Paving the way for new respectability in the digital out-of-home space, health-care and packaged goods advertiser Schering-Plough plans to place the industry’s largest paid buy, estimated to be close to $10 million. The campaign, set for second quarter for a number of its brands, is not only gutsy, it could also be the kind of buy that will help move the medium into the media mainstream.
Digital out-of-home is still one of those tempting, emerging media that is so new and so fragmented, it generally falls into the experimental column of the budget, (if the advertiser is lucky enough to have one of those these days). That’s why last summer, 22 networks ran a pro-bono campaign for the Michael J. Fox Foundation to demonstrate the medium’s capabilities to reach a national audience.
While all the details have yet to be worked out, Schering-Plough’s plan, developed by MPG’s newly-formed Chrysalis unit, will deliver more than 1 billion impressions over the course of the campaign. Neither the client nor the agency would comment on the estimated cost of the campaign, which observers said lands somewhere between $8 million and $10 million.
Over a period of eight to 12 weeks, Schering-Plough advertising for several sun care, footcare and upper respiratory brands will run on 17 digital networks in nine venue categories. To target consumers closer to the point of purchase, Schering-Plough chose networks that reach consumers in varied lifestyle locations from health clubs and physicians’ offices to malls, coffee houses, golf courses and airports.
The campaign is a departure for Schering-Plough, which like most packaged goods companies, has relied on traditional media. “Consumer mindsets are very different in this environment and we think it is important to explore a variety of ways to reach our target audience,” said Chris Meringolo, director of global media services and digital marketing for Schering-Plough Consumer HealthCare Products. “Digital out of home offers new touch points for communication, many of which are closer to purchase opportunities.”
Moving at least some of its advertising and marketing closer to the point of purchase makes sense for Schering-Plough. While the overall sales for its consumer healthcare products rose 2 percent in third quarter 2008 on the launch of new constipation product MiraLAX, sales of its other over-the-counter products, such as Claritin, were low. After spending about 84 percent of its media budget on TV (per data from Nielsen Monitor-Plus through November ’08), and at least $2 million for one ad in a first-time Super Bowl spot in ’08, the company may have figured it was time to try a medium that was less costly and more targeted.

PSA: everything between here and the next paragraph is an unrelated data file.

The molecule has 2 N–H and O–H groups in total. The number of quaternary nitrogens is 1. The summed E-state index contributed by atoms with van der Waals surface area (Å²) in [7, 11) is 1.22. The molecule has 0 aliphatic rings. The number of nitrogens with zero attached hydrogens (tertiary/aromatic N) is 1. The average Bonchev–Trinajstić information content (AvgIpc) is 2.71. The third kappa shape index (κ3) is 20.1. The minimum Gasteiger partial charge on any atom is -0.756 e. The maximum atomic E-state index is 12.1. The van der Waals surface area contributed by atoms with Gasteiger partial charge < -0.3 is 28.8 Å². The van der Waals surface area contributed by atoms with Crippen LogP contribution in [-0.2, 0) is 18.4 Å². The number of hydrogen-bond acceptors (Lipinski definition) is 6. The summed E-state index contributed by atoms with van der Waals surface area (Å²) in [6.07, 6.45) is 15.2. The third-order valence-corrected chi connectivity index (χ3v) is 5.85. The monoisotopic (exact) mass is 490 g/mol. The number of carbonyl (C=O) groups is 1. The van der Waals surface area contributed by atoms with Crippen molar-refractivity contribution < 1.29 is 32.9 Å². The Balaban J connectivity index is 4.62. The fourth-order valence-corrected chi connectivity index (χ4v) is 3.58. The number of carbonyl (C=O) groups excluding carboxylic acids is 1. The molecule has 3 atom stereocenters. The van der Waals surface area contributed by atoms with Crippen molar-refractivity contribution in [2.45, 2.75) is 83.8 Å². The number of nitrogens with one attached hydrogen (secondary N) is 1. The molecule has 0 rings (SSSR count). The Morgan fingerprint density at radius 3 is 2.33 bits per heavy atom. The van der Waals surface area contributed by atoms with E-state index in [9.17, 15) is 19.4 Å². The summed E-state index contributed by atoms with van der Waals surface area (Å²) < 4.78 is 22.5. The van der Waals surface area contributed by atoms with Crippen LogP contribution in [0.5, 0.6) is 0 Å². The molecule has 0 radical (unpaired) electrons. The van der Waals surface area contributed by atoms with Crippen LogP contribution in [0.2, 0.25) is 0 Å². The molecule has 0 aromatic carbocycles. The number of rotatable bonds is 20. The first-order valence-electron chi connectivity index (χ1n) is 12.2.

Schering-Plough’s willingness to try something new and the growing interest in digital out-of-home from other national advertisers is why Havas’ MPG formed Chrysalis in November as a dedicated unit to focus on “touch point communication planning,” including digital out-of-home, event marketing and other location-based media channels.
“Traditional media doesn’t have the same power it had before in terms of reach,” said Steve Lanzano, chief operating officer for MPG, whose clients include Volvo, Exxon Mobile, Sears, Kmart, McDonald’s, Pearl Vision, Autozone and Fidelity. “When you’re dealing with ratings of 2, it’s not the mass medium it once was.”
Chrysalis, right now a small group of six people led by OOH vet Connie Garrido as president, has high hopes that the planning and execution of the Schering-Plough campaign can provide insight for other advertisers that have been nervous about harnessing the nascent medium.
Just as important as placing the dollars, Chrysalis is planning a heavy research component to gauge the success of the campaign using metrics requested by the client. Talks are already underway with a number of research providers and consultants including Arbitron, Nielsen, Acxiom, GfK Group, OTX, Millward Brown and Sequent Partners.
“TV is a safe haven because there is a comfort in the research,” said Garrido. “If we’re going to go to consumer-centric planning, we need to better understand it and make it comfortable for the advertiser to take a risk. No one has quite figured it out. There is a multitude of approaches agencies use to plan and buy alternative media.”
For Chrysalis, the planning process was a critical component in understanding and advancing the medium. Chrysalis worked with the Out-of-Home Video Advertising Bureau to bring in scores of OVAB-affiliated network companies, which made brief presentations. To narrow down the choices, Chrysalis held another series of meetings with a smaller group of networks, leading to formal requests for proposals in late December. In the last week, Chrysalis selected the networks that made the most sense for Schering-Plough’s brands.
“Most of the vendors of new media never find out how planning and account people think,” said Mitch Oscar, executive vp of televisual applications for MPG, who spearheaded the initial meetings as part of MPG’s regular series of roundtables with different new media segments.
“This is about moving a medium forward and bringing clarity to the space.”